HAACP: Efforts are being undertaken to improve conditions in the meat industry both to make products safer for domestic consumption and to improve quality to make them eligible for export to high-income countries. Much of this effort is being overseen by private industry. In February 2012 Makh Market, a subsidiary of Just Agro, received Hazard Analysis and Critical Control Points (HAACP) certification – a process developed by NASA and Pillsbury in the 1960s to ensure that food taken into space was safe for consumption.
HAACP focuses on following procedures rather than testing the end product, and checking whether handling and production may have introduced any dangerous substances. In obtaining the certification, Just Agro spent some $37m to upgrade its technology, $45m on acquiring meat from herders and $740,000 on training, according to T. Sodnomdarjaa, the firm’s CEO. The government would like 60% of Mongolian food products to be meet HAACP requirements by 2016.
CUT OUT THE MIDDLEMAN: Just Agro is working to improve, or totally remove, other links in the supply chain. It believes that one of the main problems lies in the relationship between pastoralists and processors. At present meat is brokered by traders, putting some distance between the producer and the end user. These middlemen increase costs, but add very little value and can even prevent cooperation. Just Agro believes that by working more closely with herders directly they will save money (an estimated 15% of their current spending), and thus be able to invest more in technology and provide feedback and support for herders. “We want to take the traders out of the process,” said Joel Cachet, director of finance at Just Group.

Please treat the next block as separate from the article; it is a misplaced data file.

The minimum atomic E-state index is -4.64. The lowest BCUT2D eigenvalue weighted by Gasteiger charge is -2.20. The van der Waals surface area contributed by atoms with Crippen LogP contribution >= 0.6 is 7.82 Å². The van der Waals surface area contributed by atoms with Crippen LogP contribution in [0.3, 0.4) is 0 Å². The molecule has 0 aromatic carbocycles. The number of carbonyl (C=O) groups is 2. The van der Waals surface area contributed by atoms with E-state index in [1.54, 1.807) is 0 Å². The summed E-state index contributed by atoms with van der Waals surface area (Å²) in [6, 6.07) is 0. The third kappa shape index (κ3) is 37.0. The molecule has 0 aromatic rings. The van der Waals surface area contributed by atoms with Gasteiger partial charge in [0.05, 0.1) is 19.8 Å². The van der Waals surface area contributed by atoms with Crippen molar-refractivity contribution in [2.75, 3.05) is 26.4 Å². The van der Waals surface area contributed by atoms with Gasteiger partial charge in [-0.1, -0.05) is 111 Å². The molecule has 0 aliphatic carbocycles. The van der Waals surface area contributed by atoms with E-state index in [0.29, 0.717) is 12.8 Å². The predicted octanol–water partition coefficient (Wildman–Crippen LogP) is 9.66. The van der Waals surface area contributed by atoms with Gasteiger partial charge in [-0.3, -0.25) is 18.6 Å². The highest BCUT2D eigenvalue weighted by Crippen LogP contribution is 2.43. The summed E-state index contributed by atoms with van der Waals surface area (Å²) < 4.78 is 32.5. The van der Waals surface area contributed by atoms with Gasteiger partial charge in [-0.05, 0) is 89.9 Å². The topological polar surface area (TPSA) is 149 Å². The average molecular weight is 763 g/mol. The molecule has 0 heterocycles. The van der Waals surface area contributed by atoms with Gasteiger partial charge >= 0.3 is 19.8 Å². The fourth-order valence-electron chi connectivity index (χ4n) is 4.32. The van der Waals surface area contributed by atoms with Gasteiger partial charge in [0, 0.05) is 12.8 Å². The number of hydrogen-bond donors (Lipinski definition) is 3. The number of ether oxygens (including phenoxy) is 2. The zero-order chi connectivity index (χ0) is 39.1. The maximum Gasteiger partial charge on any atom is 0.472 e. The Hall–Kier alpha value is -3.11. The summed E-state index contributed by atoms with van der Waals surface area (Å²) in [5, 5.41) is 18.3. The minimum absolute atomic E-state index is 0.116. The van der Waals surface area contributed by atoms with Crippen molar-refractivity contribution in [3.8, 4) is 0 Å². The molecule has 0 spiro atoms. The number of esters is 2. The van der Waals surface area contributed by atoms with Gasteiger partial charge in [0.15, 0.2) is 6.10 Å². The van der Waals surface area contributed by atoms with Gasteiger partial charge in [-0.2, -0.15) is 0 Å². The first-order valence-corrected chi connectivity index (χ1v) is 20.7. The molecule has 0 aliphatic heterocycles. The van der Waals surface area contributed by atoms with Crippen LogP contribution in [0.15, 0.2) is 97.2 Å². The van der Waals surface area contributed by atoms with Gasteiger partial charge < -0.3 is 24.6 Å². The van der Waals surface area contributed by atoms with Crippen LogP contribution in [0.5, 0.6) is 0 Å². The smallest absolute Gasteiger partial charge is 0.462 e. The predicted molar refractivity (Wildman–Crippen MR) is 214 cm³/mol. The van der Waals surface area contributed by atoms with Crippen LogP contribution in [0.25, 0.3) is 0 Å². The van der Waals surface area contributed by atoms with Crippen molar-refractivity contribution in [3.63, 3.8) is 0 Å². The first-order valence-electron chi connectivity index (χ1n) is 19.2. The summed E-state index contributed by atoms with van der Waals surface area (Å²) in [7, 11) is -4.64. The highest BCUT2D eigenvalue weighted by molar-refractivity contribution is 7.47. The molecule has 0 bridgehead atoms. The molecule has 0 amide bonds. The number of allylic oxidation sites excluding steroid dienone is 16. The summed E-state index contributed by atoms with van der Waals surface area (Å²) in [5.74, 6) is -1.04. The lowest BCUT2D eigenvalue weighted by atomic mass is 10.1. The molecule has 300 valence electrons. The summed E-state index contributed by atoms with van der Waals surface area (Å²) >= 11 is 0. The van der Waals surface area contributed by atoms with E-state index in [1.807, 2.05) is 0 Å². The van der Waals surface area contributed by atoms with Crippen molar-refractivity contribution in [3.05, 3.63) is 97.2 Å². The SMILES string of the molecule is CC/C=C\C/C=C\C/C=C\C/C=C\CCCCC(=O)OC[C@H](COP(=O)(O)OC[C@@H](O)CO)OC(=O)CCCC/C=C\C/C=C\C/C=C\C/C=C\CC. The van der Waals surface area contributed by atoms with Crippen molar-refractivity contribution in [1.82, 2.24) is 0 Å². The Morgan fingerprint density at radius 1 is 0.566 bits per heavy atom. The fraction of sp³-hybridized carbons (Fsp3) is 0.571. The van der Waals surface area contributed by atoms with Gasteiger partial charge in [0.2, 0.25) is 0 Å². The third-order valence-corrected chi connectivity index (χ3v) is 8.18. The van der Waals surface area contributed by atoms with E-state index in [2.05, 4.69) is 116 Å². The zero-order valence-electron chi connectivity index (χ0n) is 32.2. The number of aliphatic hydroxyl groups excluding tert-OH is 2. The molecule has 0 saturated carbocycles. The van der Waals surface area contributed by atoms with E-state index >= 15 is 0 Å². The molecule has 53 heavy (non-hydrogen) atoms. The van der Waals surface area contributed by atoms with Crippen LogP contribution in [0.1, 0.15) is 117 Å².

The country’s meat market has undergone a transformation similar to the cashmere industry. After the 1991 liberal reforms, cooperatives collapsed and centralised control was abandoned, and what emerged was a workable but imperfect system. Traders increasingly began buying meat from herders, and not much has changed since, with middlemen purchasing meat from herders and selling it wholesale to firms that process the meat and sell it to retailers and restaurant owners. Just Agro and the government would like to reestablish a higher degree of control over the process and reduce the number of steps, each of which costs money and increases the chance of contamination.
SAVINGS VS. INVESTMENT: The key is getting the supply chain to work commercially. This may not be so easy. While wholesalers and meat processors are driven by profit, herders often have other priorities. They tend to look at their livestock as more akin to bank savings than capital investments. Rather than trying to maximise returns, which would compel them to work more closely with slaughterhouses, avoid agents and better manage their livestock, they seek to preserve numbers. “There must be entrepreneurship at every point along the value chain,” said Takeshi Ueda, a natural resources economist in the Environment, Natural Resources, and Agriculture Division of the Asian Development Bank’s Central and West Asia department.